August 2010
Volume 10, Issue 7
Free
Vision Sciences Society Annual Meeting Abstract  |   August 2010
Motor output effect of objects presented in the blindspot
Author Affiliations
  • Damon Uniat
    University of British Columbia-Okanagan
  • Frank Colino
    University of British Columbia-Okanagan
  • John De Grosbois
    University of British Columbia-Okanagan
  • Darian Cheng
    University of British Columbia-Okanagan
  • Gordon Binsted
    University of British Columbia-Okanagan
Journal of Vision August 2010, Vol.10, 1059. doi:10.1167/10.7.1059
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      Damon Uniat, Frank Colino, John De Grosbois, Darian Cheng, Gordon Binsted; Motor output effect of objects presented in the blindspot. Journal of Vision 2010;10(7):1059. doi: 10.1167/10.7.1059.

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Abstract

The physiological blindspot is defined by the junction where the optic nerve exits the eye chamber and the accompanying absence of photoreceptors (Enns, 2004). Despite this absence of retinal input however, perceptual filling of the blindspot has been consistently shown; suggesting visual perception can exist in the absence of retinal drive. Recent examinations by Binsted et al (2007) suggest the converse is also true, whereby conscious visual percept is not a necessary emergent of retinal input – while still supporting motor output. In the current investigation we examined how objects presented in the blindspot could modulate motor output (i.e. pointing) in the absence of conscious awareness. The blindspot of the right eye was mapped using a modification of the protocol developed by Araragi and Nakamizo (2008). Subsequently, participants were asked to point to objects presented either within the blindspot (+/- 40% scotomic diameter) or outside of the blindspot. Specifically, while fixating a stationary point, participants pointed to the target circles briefly flashed (33 ms) either inside or outside the blindspot; on some trials no target was presented to serve as a control. Responding to an auditory tone, the subject was to point to the presented target (whether present/perceived or not) as quickly and accurately as possible. Although participants were ubiquitously unable to detect the presence of targets within the blindspot (and able outside) both endpoint position and variability was sensitive to the occurrence and position of a target. Subjects pointed more to the right/left respectively of the screen corresponding to the target circle despite presentation within the blindspot. Further, they were less variable when pointing to non-conscious targets than when responding in the absence of a target. Thus, despite the absence of conscious percept due to subthreshold retinal input, visuomotor pathways visuomotor pathways presumably within the dorsal stream visuomotor pathways are able to use target location information to plan and execute actions.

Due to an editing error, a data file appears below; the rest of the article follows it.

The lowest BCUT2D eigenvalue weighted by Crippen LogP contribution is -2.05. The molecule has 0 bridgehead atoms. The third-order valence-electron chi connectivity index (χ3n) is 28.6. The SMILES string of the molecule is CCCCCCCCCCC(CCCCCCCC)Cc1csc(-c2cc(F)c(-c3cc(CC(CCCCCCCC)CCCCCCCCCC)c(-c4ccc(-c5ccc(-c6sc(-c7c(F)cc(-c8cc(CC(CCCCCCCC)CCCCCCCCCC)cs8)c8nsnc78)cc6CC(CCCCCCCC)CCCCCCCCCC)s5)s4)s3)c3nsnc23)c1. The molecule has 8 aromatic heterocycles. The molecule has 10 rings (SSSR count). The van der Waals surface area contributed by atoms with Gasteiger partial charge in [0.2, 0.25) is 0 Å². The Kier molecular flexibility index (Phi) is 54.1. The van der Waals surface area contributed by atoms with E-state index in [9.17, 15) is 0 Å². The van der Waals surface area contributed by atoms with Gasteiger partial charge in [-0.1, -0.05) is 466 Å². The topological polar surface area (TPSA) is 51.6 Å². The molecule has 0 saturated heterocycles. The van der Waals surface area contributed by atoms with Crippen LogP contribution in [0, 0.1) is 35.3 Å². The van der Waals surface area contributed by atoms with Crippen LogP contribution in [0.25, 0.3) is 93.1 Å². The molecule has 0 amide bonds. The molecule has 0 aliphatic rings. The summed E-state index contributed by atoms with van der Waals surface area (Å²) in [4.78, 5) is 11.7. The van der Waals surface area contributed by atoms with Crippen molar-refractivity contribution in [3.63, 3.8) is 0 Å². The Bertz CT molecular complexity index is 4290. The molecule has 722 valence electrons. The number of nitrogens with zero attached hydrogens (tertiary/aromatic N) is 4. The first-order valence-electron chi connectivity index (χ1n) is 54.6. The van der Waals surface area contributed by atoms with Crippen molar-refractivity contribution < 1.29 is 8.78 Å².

Uniat, D. Colino, F. De Grosbois, J. Cheng, D. Binsted, G. (2010). Motor output effect of objects presented in the blindspot [Abstract]. Journal of Vision, 10(7):1059, 1059a, http://www.journalofvision.org/content/10/7/1059, doi:10.1167/10.7.1059. [CrossRef]
Footnotes
 NSERC to G. Binsted.
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